2. S. A. Asher, “UV resonance Raman spectroscopy for analytical, physical, and biophysical chemistry: Part 2,” Anal. Chem. 65, 201A–210A (1993). [PubMed]
  3. J. C. Austin, K. R. Rodgers, T. G. Spiro, “Protein structure from ultraviolet resonance Raman spectroscopy,” in Methods in Enzymology, J. F. Riordan, B. L. Vallee, eds. (Academic, San Diego, Calif., 1993), Vol. 226, pp. 374–396. [CrossRef]
  4. J. C. Austin, T. Jordan, T. G. Spiro, “Ultraviolet resonance Raman studies of proteins and related model compounds,” in Biomedical Spectroscopy, Vol. 20A of Advances in Spectroscopy, R. J. H. Clark, R. E. Hester, eds. (Wiley, West Sussex, UK, 1993), pp. 55–127.
  5. T. J. Thamann, “Probing local protein structure with ultraviolet resonance Raman spectroscopy,” in Spectroscopic Methods for Determining Protein Structure in Solution, H. A. Havel, ed. (VCH, New York, 1996), pp. 96–134.
  6. S. P. A. Fodor, R. P. Rava, T. R. Hays, T. G. Spiro, “Ultraviolet resonance Raman spectroscopy of the nucleotides with 266-, 240-, 218-, and 200-nm pulsed laser excitation,” J. Am. Chem. Soc. 107, 1520–1529 (1985). [CrossRef]
  7. S. P. A. Fodor, T. G. Spiro, “Ultraviolet resonance Raman spectroscopy of DNA with 200–266 nm laser excitation,” J. Am. Chem. Soc. 108, 3198–3205 (1986). [CrossRef]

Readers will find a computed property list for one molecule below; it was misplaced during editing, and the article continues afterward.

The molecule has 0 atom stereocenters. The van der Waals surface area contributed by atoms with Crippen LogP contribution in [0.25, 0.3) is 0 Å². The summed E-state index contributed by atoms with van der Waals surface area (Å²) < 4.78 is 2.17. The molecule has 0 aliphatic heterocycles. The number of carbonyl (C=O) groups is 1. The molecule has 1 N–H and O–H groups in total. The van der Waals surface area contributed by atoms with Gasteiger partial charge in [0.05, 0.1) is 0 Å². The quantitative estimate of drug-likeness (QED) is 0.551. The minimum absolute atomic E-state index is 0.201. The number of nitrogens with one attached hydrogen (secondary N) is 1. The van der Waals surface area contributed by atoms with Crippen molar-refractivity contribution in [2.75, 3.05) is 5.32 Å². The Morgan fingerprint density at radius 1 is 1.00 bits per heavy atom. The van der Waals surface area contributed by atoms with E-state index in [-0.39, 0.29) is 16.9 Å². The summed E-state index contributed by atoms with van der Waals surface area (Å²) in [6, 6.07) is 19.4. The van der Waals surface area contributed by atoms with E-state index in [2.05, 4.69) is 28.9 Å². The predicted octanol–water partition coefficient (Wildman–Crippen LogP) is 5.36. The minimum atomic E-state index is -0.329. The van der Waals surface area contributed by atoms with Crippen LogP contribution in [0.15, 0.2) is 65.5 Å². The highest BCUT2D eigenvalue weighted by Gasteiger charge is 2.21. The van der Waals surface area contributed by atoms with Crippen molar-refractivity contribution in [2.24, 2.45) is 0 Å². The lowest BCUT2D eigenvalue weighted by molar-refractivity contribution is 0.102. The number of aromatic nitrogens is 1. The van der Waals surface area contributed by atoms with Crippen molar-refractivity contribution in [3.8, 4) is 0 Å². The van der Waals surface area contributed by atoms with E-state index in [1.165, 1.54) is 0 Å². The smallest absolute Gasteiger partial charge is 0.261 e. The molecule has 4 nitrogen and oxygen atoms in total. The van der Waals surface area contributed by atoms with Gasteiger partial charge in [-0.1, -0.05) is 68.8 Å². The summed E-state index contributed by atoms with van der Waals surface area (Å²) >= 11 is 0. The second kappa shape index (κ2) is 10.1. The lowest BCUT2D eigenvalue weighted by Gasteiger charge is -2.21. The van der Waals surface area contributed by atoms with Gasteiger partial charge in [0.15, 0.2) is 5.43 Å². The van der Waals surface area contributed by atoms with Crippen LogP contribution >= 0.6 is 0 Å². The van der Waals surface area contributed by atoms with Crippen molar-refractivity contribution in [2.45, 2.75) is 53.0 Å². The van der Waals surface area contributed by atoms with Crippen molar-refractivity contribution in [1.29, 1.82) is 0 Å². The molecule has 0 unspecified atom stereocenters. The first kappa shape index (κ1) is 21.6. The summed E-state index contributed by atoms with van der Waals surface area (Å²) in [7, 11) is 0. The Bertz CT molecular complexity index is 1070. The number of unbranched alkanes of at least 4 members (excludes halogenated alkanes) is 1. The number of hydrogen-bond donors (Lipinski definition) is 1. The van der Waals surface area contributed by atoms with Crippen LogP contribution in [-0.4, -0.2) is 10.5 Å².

8. I. Mukerji, M. C. Schiber, T. G. Spiro, J. R. Fresco, “A UV resonance Raman study of d(A+-G)10, a single-stranded helix without stacked or paired bases,” Biochemistry 34, 14300–14303 (1995). [CrossRef] [PubMed]
  9. S. A. Asher, M. Ludwig, C. R. Johnson, “UV resonance Raman excitation profiles of the aromatic amino acids,” J. Am. Chem. Soc. 108, 3186–3197 (1986). [CrossRef]
  10. C. R. Johnson, M. Ludwig, S. O’Donnell, S. A. Asher, “UV resonance Raman spectroscopy of the aromatic amino acids and myoglobin,” J. Am. Chem. Soc. 106, 5008–5010 (1984). [CrossRef]
  11. R. P. Rava, T. G. Spiro, “Resonance enhancement in the ultraviolet Raman spectra of aromatic amino acids,” J. Phys. Chem. 89, 1856–1861 (1985). [CrossRef]
  12. H Georg Schulze, “The development of a fiber-optic probe for the in vitro resonance Raman spectroscopy of neurotransmitters,” Ph.D. dissertation (University of British Columbia, Vancouver, British Columbia, Canada, 1996).
  13. R. A. Copeland, T. G. Spiro, “Secondary structure determination in proteins from deep (192–222 nm) ultraviolet Raman spectroscopy,” Biochemistry 26, 2134–2139 (1987). [CrossRef] [PubMed]
  14. S. Song, S. A. Asher, “UV resonance Raman studies of peptide conformation in poly(l-lysine), poly(l-glutamic acid), and model complexes: the basis for protein secondary structure determinations,” J. Am. Chem. Soc. 111, 4295–4305 (1989). [CrossRef]
  15. R. Manoharan, Y. Wang, N. Boustany, J. F. Brennan, J. J. Baraga, R. R. Dasari, J. Van Dam, S. Singer, M. S. Feld, “Raman spectroscopy for cancer detection: instrument development and tissue diagnosis,” in Biomedical Optoelectronic Devices and Systems II, N. I. Croitoru, N. Kroo, M. Miyagi, R. Pratesi, J. M. Wolfrum, eds., Proc. SPIE2328, 128–132 (1994). [CrossRef]